Wisdom teeth – what are they and how to deal with them?

Calculus deposits, also known as pulp stones, are calcifications that occur within the dental pulp, mainly in its chamber. Many of us are not aware of their presence until intense pain occurs. Therefore, we want to help in recognizing calculus deposits and effectively treating them.

Where do calculus deposits come from?

Calculus deposits, also known as dental pulp stones, are calcified deposits of mineral salts, which are a form of dental pulp degeneration. They most commonly occur in molars, lower incisors, and in teeth that are yet to erupt or are impacted. Calculus deposits typically develop in necrotic areas, mainly around the pulp chamber and root of the tooth.

Although the exact causes of calculus deposits formation have not been fully elucidated, they are often associated with inflammatory conditions or tooth trauma. Calculus deposits can vary greatly in size, from microscopic changes invisible to the naked eye to large deposits that can lead to pulp chamber obliteration.

Types of calculus deposits

Due to differences in size, structure, and location, several types of calculus deposits are distinguished:

Based on size and location:

1. Compact – located within the tooth chamber and visible on X-ray.
2. Dispersed – typically located in root canals and not visible on X-ray.

Based on structure:

1. True – structurally similar to dentin, occurring relatively rarely.
2. False – lack a dentin-like structure, containing calcified cells that continuously expand due to increasing calcification.

Based on location:

1. Loosely embedded – not attached to the tooth cavity walls and completely surrounded by pulp.
2. Wall-attached – partially connected to dentin.
3. Intrapulpal – completely surrounded by dentin.

Symptoms of calculus deposits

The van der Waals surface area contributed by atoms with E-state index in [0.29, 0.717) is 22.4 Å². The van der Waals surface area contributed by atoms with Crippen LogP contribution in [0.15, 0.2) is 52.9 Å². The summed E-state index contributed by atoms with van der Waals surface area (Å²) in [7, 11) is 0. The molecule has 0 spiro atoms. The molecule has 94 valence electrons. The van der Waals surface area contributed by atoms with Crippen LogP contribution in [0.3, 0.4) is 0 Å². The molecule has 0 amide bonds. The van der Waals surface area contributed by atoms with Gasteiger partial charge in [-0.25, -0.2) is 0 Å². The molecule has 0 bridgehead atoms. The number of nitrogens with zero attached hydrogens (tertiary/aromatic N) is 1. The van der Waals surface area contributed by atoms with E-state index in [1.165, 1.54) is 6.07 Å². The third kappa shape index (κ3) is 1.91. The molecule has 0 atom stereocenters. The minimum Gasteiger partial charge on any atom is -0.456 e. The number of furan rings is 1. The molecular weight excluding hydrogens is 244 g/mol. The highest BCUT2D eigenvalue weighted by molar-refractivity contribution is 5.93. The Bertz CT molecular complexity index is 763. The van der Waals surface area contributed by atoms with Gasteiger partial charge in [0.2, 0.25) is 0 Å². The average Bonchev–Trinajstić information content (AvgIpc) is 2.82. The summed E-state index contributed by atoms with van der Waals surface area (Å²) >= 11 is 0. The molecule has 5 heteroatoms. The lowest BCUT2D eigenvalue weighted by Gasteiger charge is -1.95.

Calculus deposits often do not cause any pain symptoms for a long time, making them typically detected during routine dental visits or on X-rays. Only with the growth of calculus deposits, when they begin to compress the sensory nerve and blood vessels, does bothersome pain arise. Initially, this pain resembles discomfort associated with pulp or trigeminal nerve inflammation. As calculus deposits reach significant sizes, they can fill the entire tooth chamber, leading to pulp damage and necrosis. Confirmation of calculus deposits requires X-ray imaging.

Treatment of calculus deposits

Untreated and continuously developing calculus deposits can lead to serious health problems. In the case of small, painless calculus deposits, the dentist may recommend observation and regular check-ups. However, if pain symptoms arise, removal of the affected pulp and root canal treatment is recommended. This procedure is performed under anesthesia, making it painless.

It is important to note that even small calculus deposits can complicate endodontic treatment, hindering access to the tooth chamber floor and canal openings. In such cases, removal may be necessary. Regular follow-up visits to the dentist are crucial as they allow for the prompt detection of any changes in the oral cavity.

Finally, it is worth noting that calculus deposits are not associated with tumors. Many people mistakenly associate calculus deposits with benign tumor nodules due to the similarity in names to the term “odontoma.” However, despite growing within the pulp, calculus deposits are not neoplastic changes.

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